Business Structure of Marijuana Business
Harborside Health Center, one of the nation’s biggest cannabis dispensaries located in Oakland, CA, is challenging the IRS’s efforts to collect a $2.4 million tax bill resulting from an audit of its returns from 2008 and 2009. The IRS claims that Harborside was not allowed to take business deductions under Section 280E of the Internal Revenue Code (the “Code”). While the case is currently pending before the U.S. Tax Court, many sources predict that the DEA will reclassify cannabis as a Schedule II drug in August 2016.
Legal Status of Cannabis – Federal
Under the Controlled Substances Act, (the “CSA”), cannabis is currently classified as a Schedule I drug.
Schedule I classification requires that the U.S. government make the following findings:
- The drug has a high potential for abuse;
- The drug has no currently accepted medical use; and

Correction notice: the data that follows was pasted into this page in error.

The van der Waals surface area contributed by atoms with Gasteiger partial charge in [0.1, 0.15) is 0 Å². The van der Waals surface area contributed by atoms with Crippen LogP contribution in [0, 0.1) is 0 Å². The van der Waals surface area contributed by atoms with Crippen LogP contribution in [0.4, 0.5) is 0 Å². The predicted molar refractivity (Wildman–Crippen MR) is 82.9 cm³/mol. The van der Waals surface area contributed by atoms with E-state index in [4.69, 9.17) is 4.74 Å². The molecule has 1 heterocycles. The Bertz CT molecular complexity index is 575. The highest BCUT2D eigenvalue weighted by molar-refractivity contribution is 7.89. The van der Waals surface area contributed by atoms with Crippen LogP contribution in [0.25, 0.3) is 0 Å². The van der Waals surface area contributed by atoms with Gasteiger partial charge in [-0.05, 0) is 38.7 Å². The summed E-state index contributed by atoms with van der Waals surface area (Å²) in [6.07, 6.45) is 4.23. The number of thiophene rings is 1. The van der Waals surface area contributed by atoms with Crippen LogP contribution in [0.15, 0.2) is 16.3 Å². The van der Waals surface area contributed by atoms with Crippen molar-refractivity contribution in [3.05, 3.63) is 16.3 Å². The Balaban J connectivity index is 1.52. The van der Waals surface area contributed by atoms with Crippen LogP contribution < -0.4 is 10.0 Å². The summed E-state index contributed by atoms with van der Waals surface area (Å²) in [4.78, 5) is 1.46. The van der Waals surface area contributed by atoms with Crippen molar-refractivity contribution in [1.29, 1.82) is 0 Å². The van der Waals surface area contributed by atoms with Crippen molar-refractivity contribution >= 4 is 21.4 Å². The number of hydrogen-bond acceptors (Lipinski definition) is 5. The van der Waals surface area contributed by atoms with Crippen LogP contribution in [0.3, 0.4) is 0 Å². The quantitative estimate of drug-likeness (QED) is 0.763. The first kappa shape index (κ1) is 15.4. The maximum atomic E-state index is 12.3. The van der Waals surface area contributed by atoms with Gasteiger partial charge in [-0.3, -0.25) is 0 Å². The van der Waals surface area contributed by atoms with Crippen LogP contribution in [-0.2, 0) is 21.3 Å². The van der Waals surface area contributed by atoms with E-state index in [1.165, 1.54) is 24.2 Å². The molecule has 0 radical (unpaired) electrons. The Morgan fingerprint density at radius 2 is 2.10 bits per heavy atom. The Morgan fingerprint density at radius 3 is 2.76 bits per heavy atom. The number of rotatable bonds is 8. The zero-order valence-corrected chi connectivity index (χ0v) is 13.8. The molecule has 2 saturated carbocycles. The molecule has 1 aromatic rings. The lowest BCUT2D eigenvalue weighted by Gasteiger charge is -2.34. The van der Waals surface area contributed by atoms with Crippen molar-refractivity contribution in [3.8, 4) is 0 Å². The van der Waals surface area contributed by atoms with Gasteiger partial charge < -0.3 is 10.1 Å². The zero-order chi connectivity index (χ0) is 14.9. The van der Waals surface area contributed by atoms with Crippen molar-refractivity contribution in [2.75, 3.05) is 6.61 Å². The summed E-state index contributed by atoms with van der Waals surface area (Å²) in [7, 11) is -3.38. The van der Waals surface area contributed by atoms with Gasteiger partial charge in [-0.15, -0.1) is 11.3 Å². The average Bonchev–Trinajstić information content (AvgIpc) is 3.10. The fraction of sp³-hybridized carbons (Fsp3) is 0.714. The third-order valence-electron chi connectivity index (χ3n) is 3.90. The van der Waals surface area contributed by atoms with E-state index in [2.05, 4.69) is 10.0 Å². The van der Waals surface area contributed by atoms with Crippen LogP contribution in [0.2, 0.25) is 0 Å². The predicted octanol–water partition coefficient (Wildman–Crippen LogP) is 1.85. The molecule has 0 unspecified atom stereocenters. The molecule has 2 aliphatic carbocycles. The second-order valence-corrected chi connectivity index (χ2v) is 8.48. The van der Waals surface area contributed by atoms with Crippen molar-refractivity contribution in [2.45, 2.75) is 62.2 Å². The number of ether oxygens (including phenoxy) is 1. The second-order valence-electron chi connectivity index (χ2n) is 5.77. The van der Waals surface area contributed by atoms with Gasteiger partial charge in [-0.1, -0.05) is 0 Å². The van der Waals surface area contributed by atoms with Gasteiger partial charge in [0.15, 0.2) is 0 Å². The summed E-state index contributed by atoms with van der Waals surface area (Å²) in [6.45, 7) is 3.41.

- There is a lack of accepted safety for use of the drug.
This classification also includes heroin, methaqualone LSD, MDMA and mescaline.
Legal Status of Cannabis – State
Despite its classification under the CSA, medical marijuana is now permitted under state law in 25 states. Recreational use is allowed under state law in four states plus Washington, D.C. If California green-lights recreational use this November, one in six Americans would live in a state where adults would not be prohibited by state law from using cannabis.
Effect of Section 280E
Section 61 of the Code clearly states that gross income must be reported to the IRS whether it is from legal or illegal gains. In addition, Section 162 of the Code provides that taxpayers engaged in illegal activities are allowed to deduct otherwise allowable expenses incurred in the activity in calculating taxable income unless a specific provision prohibits deduction of such expenses.